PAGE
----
Tracy: Even though writing on the side was making her feel grounded, Josie couldn’t help but be confronted with the truth: She didn’t want to be a lawyer. She didn’t even think she was good at it. She wanted to write AND She knew she was good at that. And more importantly she was feeling it. It was time for a change, and sometimes that change comes at a moment when you feel like you’re gonna break.
Josie: I remember calling my dad crying on the phone, and he is like, you just need to go. There is no reason for you to be this miserable. And if it's this miserable, it's not a good fit. You know, it was not them and it was not me. It just was not the right fit. And so I left.
Tracy: No plan B. No roadmap. No contingency plan. She took a chance and left.
Josie: I felt like I was doing something insane. I didn't have any savings. Like I wasn't making any money. I didn't have any backup plan. I didn't have another job lined up. I just went home. When I left this job, maybe a few months later, there was a job listing at Daily Kos to write about prosecutors. And this was like there could not have been a better job for me at the time because I cared so much about prosecutors. And this is something I've always cared about.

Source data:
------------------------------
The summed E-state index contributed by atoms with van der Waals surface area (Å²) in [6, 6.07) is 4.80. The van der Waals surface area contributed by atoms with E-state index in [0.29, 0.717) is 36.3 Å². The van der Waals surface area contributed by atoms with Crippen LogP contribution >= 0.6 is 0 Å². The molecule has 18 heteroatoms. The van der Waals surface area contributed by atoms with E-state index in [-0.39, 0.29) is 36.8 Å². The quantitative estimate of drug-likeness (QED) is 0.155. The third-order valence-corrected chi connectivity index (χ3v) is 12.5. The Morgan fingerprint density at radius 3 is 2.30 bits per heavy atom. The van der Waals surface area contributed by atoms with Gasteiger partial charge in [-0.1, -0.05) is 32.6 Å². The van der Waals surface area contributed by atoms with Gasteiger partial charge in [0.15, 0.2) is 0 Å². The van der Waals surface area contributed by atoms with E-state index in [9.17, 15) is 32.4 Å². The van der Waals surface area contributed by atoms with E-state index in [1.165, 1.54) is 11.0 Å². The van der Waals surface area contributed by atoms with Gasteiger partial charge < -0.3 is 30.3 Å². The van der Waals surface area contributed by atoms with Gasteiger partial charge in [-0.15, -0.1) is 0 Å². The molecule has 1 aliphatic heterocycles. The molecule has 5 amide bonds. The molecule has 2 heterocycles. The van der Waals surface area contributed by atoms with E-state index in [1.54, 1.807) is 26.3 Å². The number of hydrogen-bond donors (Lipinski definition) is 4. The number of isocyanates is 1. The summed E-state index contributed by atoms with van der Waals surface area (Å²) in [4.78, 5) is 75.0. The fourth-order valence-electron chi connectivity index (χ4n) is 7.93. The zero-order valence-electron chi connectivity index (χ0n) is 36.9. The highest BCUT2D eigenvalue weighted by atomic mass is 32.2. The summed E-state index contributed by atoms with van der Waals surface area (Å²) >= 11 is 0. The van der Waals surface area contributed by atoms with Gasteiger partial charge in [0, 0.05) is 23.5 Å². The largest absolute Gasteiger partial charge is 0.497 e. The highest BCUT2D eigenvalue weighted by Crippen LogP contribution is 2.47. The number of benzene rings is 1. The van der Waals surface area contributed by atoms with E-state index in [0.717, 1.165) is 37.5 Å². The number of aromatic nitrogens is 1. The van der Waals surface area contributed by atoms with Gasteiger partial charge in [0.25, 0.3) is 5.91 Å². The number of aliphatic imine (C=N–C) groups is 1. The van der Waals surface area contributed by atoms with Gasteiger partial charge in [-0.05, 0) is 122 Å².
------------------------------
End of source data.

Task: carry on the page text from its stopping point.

Tracy: A side hustle that becomes your main hustle. LOVE TO SEE IT!
Josie: Nobody was doing this work. Nobody was writing about prosecutors. I mean, regularly nationwide. It was like a pretty niche thing. And so I got lucky.
Tracy: She got lucky and she got the job. BUT it wasn’t luck that pushed her career into this new space of writing about the law. She put in the work.Josie Duffy Rice’s writing eventually became some of the most powerful words that many of us have read around black thought around the birth of the Black Lives Matters movement as we know it. And talking and writing about the law is something she’s been doing for years now! So sit back and get ready to learn a thing or two about how we’re trying to change the dumpster fire we’re all in right now and how Josie navigated a space to influence that change.